To make this group of kids abide by the rules, the grown-ups create a world inside a box . . . with toys, games, treats, and gifts, but these clever children are able to find their way out of the box and back into reality. 100,000 first printing.
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If Pulitzer Prize-winning Nobel laureate Toni Morrison and her son Slade hope to reach children with their rhyming message of personal freedom and individuality, they may have missed the mark. But if even a few excessively controlling grownups learn to "let children be children," this big, colorful picture book might serve its purpose after all. Patty, Mickey, and Liza Sue live in a big brown box (locked from the inside) with all the amenities a modern child dreams of: TV, Barbie, pizza, Spice Girls T-shirts, beanbag chairs, and Pepsi. All this, but no liberty. They've been placed in this box because the adults in their lives believe "those kids can't handle their freedom." They have too much fun in school, sing when they should be studying, feed honey to the bees, and play handball where they shouldn't. Parents, neighbors, and teachers are uncomfortable with these irrepressible children, and hope to control them with strict boundaries. Meanwhile, the younger-yet-wiser children just want the freedom to become themselves: "Even sparrows scream/ And rabbits hop/ And beavers chew trees when they need 'em./ I don't mean to be rude: I want to be nice,/ But I'd like to hang on to my freedom."
Giselle Potter's lovely, childlike paintings create an atmosphere of naïve bewilderment, as the plaintive children wail, over and over, "If freedom is handled just your way/ Then it's not my freedom or free." Morrison's first foray into children's literature is a puzzling, thickly ironic book that asks more questions than it answers. Even as a celebration of the unfettered exuberance of children in the face of societal oppression, a lighter touch would have done wonders. (Click to see a sample spread. Text copyright 1999 by Toni Morrison. Illustrations copyright 1999 by Giselle Potter. With permission of Jump at the Sun, Hyperion Books for Children.) --Emilie CoulterFrom Publishers Weekly:
Nobel laureate Morrison's debut book for children unfortunately shows little of the childlike perspective that so masterfully informs The Bluest Eye. This enigmatic tale, written in verse, is inspired by a story made up by Morrison's then nine-year-old son. The opening scene depicts two girls and a boy who live in a "big brown box" with a door that has "three big locks." The trio have been sent there by adults who think they "can't handle their freedom." Suburban Patty has "too much fun in school all day" ("When we pledged to the flag, she'd spoil it"); urban Mickey writes his name on mailbox lids and plays handball next to a sign that forbids the game; and country girl Liza Sue lets the chickens keep their eggs and feeds honey to the bees. Each child, when told that he or she has overstepped the bounds, counters with the identical unchildlike response: "I know you are smart and I know that you think/ You're doing what is best for me./ But if freedom is handled just your way/ Then it's not my freedom or free." The parents, never visible visiting the box, nonetheless leave behind plenty of parting gifts (e.g., "Blimpies and Frisbees... and Matchbox cars that go"). In the final scene, the children, inexplicably, easily clamber over the sides of the big brown box to freedom. Potter's (Gabriella's Song) handsome illustrations in a postmodern folk-art style possess an austere simplicity, effectively marking the contrast to the adults' commercial bribes littering the floor. But ultimately the tale is mundane; the social commentary on childhood, freedom and the tendency of parents to give children things instead of time and attention seems aimed more at adult readers than children. Ages 8-up. (Sept.)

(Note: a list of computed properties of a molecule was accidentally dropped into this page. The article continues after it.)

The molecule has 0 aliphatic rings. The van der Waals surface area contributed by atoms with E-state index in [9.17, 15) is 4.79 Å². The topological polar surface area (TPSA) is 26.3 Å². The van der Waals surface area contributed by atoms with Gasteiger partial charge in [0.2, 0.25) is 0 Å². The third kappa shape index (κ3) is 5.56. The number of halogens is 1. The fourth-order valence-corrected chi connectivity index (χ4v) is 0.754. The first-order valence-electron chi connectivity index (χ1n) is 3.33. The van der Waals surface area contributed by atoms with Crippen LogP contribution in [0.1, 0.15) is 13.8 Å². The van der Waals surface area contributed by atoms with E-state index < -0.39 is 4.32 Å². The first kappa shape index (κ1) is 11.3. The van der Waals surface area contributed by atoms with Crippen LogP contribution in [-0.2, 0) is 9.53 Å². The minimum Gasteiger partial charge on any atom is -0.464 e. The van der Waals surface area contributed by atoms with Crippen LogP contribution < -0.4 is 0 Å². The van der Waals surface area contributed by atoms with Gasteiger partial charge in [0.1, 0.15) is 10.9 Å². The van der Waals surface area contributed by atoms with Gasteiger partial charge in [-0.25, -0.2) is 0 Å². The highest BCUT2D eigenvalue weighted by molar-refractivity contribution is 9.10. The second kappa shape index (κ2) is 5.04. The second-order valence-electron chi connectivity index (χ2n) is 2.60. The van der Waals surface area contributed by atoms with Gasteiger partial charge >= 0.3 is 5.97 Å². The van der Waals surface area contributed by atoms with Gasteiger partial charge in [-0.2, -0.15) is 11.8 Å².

Copyright 1999 Reed Business Information, Inc.
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Descripción Jump At The Sun, 1999. Hardcover. Estado de conservación: New. Giselle Potter Ilustrador. book. Nº de ref. de la librería M0786804165
Descripción Jump At The Sun, 1999. Hardcover. Estado de conservación: New. Never used!. Nº de ref. de la librería P110786804165
Descripción Jump At The Sun, 1999. Hardcover. Estado de conservación: New. Brand New!. Nº de ref. de la librería VIB0786804165
Descripción Jump At The Sun. Hardcover. Estado de conservación: New. 0786804165 New Condition. Nº de ref. de la librería NEW7.0349079
Descripción Jump At The Sun, 1900. Hardcover. Estado de conservación: New. Nº de ref. de la librería DADAX0786804165